Balance Transfers

Cardholders spared APR increase for now


The Federal Reserve’s rate setting committee voted to keep its benchmark rate at the level set in December and lowered expectation for the pace of future increases

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Credit card holders were spared higher APRs on Wednesday, as the Federal Reserve decided to keep its rate increase campaign on hold for now.

The Federal Open Market Committee voted to keep its benchmark federal funds rate at a range of 0.25 percent to 0.50 percent, the range that was set in December.

Although the job market is improving, “global economic and fiancial developments continue to pose risks,” the committee’s official policy statement said.

Banks adjust their prime rate in step with the federal funds rate, triggering changes in the APRs on variable rate credit cards. When the Fed hiked its rate in December — the first increase since 2006 — rate increases on most general purpose cards followed shortly.

The Fed says it will continue to gradually raise short-term rates to a more normal level of about 4 percent. Just how gradually the hikes play out is a pocketbook issue for cardholders: Each quarter-point increase adds about $1 a month in interest costs for the average person’s card balance of $5,200.

Projections released with the Fed committee’s statement Wednesday signal that two quarter-point rate increases are likely this year. According to the graphic “dot plot” that depicts where committee members expect rates to go, a majority of FOMC members expect the federal funds rate to be 0.50 percent higher at the end of 2016. By the end of 2017, they expect the rate will be 1.5 percent higher.

If the majority’s projection holds true, the APRs on card balances will rise 0.5 percent in 2016,  slowing the pace the FOMC projected in December 2015.  However, many economists  expect the Fed will raise rates less quickly than that amid mixed signals from the economy. “The  gap between what the dot plot suggests and what the Fed actually does has been large,” economist Diane Swonk noted in a blog post.

Paying more and more interest to carry a given card balance obviously isn’t a winning financial strategy. For some borrowers, higher APRs can increase the size of their minimum payment, card issuers warn. Credit counselors say to take advantage of the lag time before rates rise further.

“You want to have a plan in place to effectively manage and pay down that debt,” said Tara Alderete, director of education at Atlanta-based Clearpoint Credit Counseling Solutions. “If you’re someone who’s carrying a hefty balance on credit cards, our advice would be to get a budget in place \u2026 [to] eventually pay off that debt.”

Avoiding interest rate hikes by transferring balances to a 0-percent card can be alluring, Alderete said, but be mindful of the fine print. “It looks like, ‘Oh wow, 0 percent,’ ” she said, “but make sure you know the terms, because after a certain number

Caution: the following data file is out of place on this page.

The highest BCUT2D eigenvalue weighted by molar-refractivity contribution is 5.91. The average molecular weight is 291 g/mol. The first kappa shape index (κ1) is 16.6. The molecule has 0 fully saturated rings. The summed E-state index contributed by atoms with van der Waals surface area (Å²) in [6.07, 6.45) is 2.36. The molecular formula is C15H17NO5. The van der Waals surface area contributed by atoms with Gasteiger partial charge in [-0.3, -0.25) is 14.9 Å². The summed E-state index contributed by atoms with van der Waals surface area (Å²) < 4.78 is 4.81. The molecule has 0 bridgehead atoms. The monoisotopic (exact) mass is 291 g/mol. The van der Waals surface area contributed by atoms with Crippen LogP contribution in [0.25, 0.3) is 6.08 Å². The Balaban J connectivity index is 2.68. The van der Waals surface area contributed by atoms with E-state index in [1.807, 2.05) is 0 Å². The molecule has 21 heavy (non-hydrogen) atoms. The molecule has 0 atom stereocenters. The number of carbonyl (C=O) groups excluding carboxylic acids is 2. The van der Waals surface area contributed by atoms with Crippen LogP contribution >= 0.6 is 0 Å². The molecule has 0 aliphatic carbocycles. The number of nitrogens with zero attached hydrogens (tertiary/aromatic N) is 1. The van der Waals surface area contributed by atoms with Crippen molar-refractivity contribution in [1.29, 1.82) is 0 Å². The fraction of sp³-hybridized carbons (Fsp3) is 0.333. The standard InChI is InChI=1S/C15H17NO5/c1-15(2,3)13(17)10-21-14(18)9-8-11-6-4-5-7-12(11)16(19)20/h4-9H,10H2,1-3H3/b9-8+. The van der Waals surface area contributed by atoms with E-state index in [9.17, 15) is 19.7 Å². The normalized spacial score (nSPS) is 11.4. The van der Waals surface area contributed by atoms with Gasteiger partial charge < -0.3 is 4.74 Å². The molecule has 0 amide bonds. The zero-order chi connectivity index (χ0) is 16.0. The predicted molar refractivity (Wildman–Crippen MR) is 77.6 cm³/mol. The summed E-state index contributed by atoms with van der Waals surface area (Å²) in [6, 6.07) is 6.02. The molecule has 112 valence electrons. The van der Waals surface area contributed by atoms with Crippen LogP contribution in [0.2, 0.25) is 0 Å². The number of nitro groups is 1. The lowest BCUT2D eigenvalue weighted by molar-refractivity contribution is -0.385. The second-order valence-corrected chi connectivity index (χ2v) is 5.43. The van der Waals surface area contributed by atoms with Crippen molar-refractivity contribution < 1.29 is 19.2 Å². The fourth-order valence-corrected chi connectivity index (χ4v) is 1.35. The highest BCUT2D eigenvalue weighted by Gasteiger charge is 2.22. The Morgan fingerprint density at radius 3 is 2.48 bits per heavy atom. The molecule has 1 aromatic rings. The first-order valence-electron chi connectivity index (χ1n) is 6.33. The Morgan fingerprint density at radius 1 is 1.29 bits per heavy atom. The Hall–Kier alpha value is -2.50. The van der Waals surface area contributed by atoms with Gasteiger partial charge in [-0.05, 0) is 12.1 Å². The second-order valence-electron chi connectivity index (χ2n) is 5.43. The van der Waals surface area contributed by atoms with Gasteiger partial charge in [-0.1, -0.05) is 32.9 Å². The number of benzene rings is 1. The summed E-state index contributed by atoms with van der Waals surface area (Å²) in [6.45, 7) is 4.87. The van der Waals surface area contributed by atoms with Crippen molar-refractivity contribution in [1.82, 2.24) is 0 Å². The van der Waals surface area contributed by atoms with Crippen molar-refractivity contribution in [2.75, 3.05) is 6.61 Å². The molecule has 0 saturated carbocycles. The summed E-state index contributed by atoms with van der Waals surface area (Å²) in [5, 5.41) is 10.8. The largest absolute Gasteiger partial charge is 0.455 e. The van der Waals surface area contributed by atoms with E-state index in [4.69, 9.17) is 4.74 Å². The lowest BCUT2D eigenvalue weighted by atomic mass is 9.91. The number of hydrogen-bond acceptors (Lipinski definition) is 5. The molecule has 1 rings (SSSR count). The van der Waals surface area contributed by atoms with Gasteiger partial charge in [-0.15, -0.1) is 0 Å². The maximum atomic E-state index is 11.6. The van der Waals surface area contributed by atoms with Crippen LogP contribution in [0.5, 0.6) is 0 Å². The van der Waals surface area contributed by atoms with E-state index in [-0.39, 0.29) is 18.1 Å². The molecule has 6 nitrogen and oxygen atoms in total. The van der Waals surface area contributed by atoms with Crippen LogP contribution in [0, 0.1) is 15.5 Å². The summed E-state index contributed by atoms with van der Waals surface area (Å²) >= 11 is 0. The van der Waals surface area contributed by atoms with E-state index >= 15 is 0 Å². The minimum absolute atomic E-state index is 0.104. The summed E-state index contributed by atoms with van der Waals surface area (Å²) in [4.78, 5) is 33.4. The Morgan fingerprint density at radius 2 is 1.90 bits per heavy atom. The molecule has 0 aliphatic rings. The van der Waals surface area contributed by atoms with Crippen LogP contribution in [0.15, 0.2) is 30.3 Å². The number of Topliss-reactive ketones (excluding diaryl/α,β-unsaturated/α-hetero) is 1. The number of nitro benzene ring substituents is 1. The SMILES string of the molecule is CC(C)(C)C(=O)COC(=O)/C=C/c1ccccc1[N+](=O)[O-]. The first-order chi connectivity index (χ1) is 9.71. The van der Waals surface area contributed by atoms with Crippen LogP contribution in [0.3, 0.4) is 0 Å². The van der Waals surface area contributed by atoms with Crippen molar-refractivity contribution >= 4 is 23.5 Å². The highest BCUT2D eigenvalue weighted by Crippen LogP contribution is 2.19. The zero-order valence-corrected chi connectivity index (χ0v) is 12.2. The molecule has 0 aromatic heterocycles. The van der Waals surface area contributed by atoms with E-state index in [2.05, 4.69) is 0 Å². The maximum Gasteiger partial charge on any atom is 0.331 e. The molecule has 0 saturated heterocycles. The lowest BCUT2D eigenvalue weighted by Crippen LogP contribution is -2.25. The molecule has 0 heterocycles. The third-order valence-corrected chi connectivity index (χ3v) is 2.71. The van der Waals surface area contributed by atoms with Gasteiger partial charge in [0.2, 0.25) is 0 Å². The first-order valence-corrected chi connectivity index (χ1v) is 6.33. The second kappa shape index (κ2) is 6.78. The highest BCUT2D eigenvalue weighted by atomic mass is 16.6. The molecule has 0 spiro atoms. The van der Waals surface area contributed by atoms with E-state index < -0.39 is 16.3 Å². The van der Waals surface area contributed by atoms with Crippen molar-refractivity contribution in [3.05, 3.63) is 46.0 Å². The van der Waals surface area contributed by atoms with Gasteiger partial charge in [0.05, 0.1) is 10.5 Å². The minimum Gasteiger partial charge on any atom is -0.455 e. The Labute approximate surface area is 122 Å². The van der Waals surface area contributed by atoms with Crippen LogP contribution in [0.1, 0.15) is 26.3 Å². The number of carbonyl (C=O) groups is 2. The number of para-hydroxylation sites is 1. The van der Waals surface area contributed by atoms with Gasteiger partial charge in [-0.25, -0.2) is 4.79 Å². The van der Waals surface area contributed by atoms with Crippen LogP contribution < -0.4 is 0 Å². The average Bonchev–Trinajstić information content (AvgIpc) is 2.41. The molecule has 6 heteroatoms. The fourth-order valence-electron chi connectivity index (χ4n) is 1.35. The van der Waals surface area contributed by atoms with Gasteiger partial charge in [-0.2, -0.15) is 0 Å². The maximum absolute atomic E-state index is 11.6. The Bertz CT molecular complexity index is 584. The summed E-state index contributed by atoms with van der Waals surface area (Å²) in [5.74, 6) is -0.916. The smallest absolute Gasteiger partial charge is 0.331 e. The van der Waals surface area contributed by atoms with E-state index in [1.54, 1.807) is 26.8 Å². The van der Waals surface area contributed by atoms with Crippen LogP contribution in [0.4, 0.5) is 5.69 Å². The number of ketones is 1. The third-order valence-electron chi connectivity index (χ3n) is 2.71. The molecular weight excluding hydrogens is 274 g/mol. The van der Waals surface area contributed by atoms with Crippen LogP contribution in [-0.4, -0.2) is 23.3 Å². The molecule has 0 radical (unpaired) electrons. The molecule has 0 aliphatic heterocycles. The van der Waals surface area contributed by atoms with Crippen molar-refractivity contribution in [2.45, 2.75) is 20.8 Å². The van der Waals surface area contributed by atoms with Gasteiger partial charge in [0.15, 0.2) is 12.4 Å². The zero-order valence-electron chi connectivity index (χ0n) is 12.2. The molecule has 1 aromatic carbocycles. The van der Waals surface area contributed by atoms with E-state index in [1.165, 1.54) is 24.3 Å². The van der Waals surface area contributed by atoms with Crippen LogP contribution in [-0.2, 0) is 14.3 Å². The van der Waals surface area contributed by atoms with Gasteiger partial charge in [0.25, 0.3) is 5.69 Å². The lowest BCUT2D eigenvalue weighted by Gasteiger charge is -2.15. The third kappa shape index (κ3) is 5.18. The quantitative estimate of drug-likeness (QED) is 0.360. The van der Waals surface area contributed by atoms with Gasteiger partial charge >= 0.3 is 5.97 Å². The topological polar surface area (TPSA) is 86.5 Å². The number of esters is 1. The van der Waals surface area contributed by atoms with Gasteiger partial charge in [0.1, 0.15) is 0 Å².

of months, that 0 percent goes up.”

People who struggle to meet minimum payments and don’t have the credit to qualify for a balance transfer might be candidates for a workout plan sponsored by a nonprofit consumer credit counseling service, said Natasha Bishop, director of strategic alliance and business development at Columbus, Ohio-based Apprisen credit counseling. The program, called a debt management plan, offers budgeting help and potentially reduced interest rates for debtors who agree to close their accounts and make monthly payments.

“The temptation of keeping the cards can also be a motivating factor,” she said, “because you’re required to close the cards.”

Economic headwinds

The Fed is raising rates to keep the economy from overheating as the chill of the Great Recession fades away. The trick will be easing off the accelerator without slowing things down so much that companies start laying people off again and consumers stay home from stores.

“The U.S. economy has been very resilient in recent months, in the face of shocks,”, Federal Reserve Chair Janet Yellen said in remarks following the policy announcement. Growth slowdowns in China and other big trading partners have rattled stock markets and pushed up the value of the dollar, making it harder to export U.S. goods.

The jobless rate for February was 4.9 percent, slightly better than the 5.0 percent rate in December, when the Fed launched its monetary tightening campaign. Other indicators are not as robust, however, with inflation continuing to lag the Fed’s target of 2.0 percent annual price increases — the level associated with a healthy economy.

Yellen said she was surprised that wages — a contributor to inflation — have not risen more strongly as the economy has warmed up. “The fact that we haven’t seen more pickup in wages is a factor showing slack in the labor market,” she said.

See related: Coverage of previous FOMC meeting in January

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Published: March 9, 2016

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